Government is the social science that studies the processes, principles, and structure of political institutions and the exercise of authority and the act of governing, especially the control and administration of public policy in a political unit.
Apathy, it seems, has become an enduring fixture in America’s political tradition. There is no need to look far to find evidence of this unfortunate epidemic. Indeed, America is one of the few democracies in which the citizens take pride in their own political indifference. By providing students with an understanding of the purpose of government, how it works, and the responsibilities of citizens living in a democratic society, this course seeks to create socially and politically informed students who possess the ability to make future decisions that will ensure the survival of the ideals that America was founded upon.
This course or Honors US History is required for graduation and includes a state mandated End-of-Course exam that you must pass. US History is a chronological survey of the people and events that have shaped our nation’s history, starting with the period after the Civil War. We cover a variety of social studies topics, including: geography, archaeology, theology (study of religions), philosophy, sociology, economics, politics, and of course, history. The course emphasizes the importance of listening, careful note taking, map reading, poltical cartoon interpretation, research, writing skills, and critical thinking.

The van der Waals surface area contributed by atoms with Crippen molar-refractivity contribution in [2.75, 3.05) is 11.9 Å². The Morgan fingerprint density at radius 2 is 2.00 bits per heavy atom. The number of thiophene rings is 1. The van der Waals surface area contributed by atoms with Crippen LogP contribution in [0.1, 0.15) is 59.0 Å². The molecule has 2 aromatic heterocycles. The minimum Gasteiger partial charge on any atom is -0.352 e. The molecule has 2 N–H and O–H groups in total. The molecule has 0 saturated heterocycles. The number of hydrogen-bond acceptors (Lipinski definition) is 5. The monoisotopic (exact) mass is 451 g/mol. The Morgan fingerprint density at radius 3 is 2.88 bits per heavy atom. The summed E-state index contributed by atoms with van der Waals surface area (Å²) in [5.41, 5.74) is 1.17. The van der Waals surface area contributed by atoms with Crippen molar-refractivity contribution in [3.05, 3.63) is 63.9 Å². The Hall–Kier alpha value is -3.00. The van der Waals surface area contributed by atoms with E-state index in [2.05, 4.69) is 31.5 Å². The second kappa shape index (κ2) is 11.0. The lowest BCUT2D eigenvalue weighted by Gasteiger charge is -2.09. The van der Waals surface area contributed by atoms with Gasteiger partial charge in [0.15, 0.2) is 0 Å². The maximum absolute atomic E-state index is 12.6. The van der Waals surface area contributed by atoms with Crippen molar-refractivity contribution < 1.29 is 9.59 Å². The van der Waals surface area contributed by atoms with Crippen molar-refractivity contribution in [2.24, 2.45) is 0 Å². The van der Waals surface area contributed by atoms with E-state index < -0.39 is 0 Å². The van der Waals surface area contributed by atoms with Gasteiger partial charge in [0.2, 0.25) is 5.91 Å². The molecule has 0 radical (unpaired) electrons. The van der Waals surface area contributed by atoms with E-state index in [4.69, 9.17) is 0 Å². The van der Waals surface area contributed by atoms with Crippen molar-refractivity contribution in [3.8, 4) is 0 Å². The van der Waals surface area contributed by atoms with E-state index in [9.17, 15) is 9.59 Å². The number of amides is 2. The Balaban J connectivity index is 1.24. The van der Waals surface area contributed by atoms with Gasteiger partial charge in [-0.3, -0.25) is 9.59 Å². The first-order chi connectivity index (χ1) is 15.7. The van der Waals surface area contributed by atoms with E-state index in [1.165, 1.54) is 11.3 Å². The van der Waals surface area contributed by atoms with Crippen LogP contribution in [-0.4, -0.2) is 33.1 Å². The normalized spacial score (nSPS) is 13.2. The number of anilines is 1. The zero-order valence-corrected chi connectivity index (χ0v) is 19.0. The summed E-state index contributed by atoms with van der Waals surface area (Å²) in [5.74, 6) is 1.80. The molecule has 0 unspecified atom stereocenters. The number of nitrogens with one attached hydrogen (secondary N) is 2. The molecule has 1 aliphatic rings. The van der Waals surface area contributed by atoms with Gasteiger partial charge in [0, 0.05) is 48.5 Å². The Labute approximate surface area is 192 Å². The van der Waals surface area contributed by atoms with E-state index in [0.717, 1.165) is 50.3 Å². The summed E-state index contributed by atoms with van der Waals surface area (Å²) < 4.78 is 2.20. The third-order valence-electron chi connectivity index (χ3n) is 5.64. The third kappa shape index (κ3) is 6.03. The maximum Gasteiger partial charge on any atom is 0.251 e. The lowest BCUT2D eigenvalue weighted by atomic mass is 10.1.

During this semester, we trace the development of the United States, from Reconstruction through the current period. History requires that we review many names and dates, but our main goal will be to look at the large themes that emerge from various periods and the actors that each produced. The names and dates serve as the skeleton as we raise essential questions and issues.
History is the study of the past, but we must remember that history is alive and not disconnected from our lives today. While distant periods and events may seem so remote to us here in the 21st century, many of the same issues and problems have confronted citizens and leaders since the founding of the United States. Because of this fact, we can explore many recurring themes and essential questions as we approach the past, as well as more recent history. Over the course of this semester, you will develop the skills to interpret the past and apply your conclusions to events along our nation’s timeline. History is exciting, because like artists or painters, students can view the same material and create vastly different interpretations.